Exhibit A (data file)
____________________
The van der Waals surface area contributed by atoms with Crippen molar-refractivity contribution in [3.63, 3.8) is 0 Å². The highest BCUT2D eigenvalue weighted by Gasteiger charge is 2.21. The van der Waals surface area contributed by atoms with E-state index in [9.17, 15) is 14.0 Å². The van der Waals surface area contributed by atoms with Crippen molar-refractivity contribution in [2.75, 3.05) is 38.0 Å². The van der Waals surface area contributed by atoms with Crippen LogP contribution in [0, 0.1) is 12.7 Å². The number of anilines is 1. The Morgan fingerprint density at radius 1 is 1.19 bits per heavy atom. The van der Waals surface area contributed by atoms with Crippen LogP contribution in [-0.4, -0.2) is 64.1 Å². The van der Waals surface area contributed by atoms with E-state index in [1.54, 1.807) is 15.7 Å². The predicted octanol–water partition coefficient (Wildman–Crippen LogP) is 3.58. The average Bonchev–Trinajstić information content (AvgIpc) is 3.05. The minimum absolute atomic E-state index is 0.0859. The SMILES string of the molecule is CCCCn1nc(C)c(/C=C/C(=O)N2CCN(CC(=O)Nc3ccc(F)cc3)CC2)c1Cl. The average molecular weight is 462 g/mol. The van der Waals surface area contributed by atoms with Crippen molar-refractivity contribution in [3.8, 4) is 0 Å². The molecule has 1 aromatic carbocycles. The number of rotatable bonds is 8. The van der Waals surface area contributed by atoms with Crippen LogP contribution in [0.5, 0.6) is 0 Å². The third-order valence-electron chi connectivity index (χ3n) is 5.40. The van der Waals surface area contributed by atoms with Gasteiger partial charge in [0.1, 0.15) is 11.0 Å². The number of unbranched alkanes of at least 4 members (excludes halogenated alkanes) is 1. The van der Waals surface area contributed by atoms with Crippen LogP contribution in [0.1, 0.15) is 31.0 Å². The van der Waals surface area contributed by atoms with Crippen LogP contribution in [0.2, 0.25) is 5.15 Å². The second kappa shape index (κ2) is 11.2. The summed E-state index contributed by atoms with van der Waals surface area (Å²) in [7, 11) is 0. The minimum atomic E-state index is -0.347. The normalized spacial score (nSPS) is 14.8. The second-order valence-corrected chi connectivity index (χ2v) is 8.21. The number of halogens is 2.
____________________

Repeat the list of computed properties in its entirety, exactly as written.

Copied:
The van der Waals surface area contributed by atoms with Crippen molar-refractivity contribution in [3.63, 3.8) is 0 Å². The highest BCUT2D eigenvalue weighted by Gasteiger charge is 2.21. The van der Waals surface area contributed by atoms with E-state index in [9.17, 15) is 14.0 Å². The van der Waals surface area contributed by atoms with Crippen molar-refractivity contribution in [2.75, 3.05) is 38.0 Å². The van der Waals surface area contributed by atoms with Crippen LogP contribution in [0, 0.1) is 12.7 Å². The number of anilines is 1. The Morgan fingerprint density at radius 1 is 1.19 bits per heavy atom. The van der Waals surface area contributed by atoms with Crippen LogP contribution in [-0.4, -0.2) is 64.1 Å². The van der Waals surface area contributed by atoms with E-state index in [1.54, 1.807) is 15.7 Å². The predicted octanol–water partition coefficient (Wildman–Crippen LogP) is 3.58. The average Bonchev–Trinajstić information content (AvgIpc) is 3.05. The minimum absolute atomic E-state index is 0.0859. The SMILES string of the molecule is CCCCn1nc(C)c(/C=C/C(=O)N2CCN(CC(=O)Nc3ccc(F)cc3)CC2)c1Cl. The average molecular weight is 462 g/mol. The van der Waals surface area contributed by atoms with Crippen molar-refractivity contribution in [3.8, 4) is 0 Å². The molecule has 1 aromatic carbocycles. The number of rotatable bonds is 8. The van der Waals surface area contributed by atoms with Crippen LogP contribution in [0.5, 0.6) is 0 Å². The third-order valence-electron chi connectivity index (χ3n) is 5.40. The van der Waals surface area contributed by atoms with Gasteiger partial charge in [0.1, 0.15) is 11.0 Å². The number of unbranched alkanes of at least 4 members (excludes halogenated alkanes) is 1. The van der Waals surface area contributed by atoms with Crippen LogP contribution in [0.1, 0.15) is 31.0 Å². The van der Waals surface area contributed by atoms with Crippen LogP contribution in [0.2, 0.25) is 5.15 Å². The second kappa shape index (κ2) is 11.2. The summed E-state index contributed by atoms with van der Waals surface area (Å²) in [7, 11) is 0. The minimum atomic E-state index is -0.347. The normalized spacial score (nSPS) is 14.8. The second-order valence-corrected chi connectivity index (χ2v) is 8.21. The number of halogens is 2.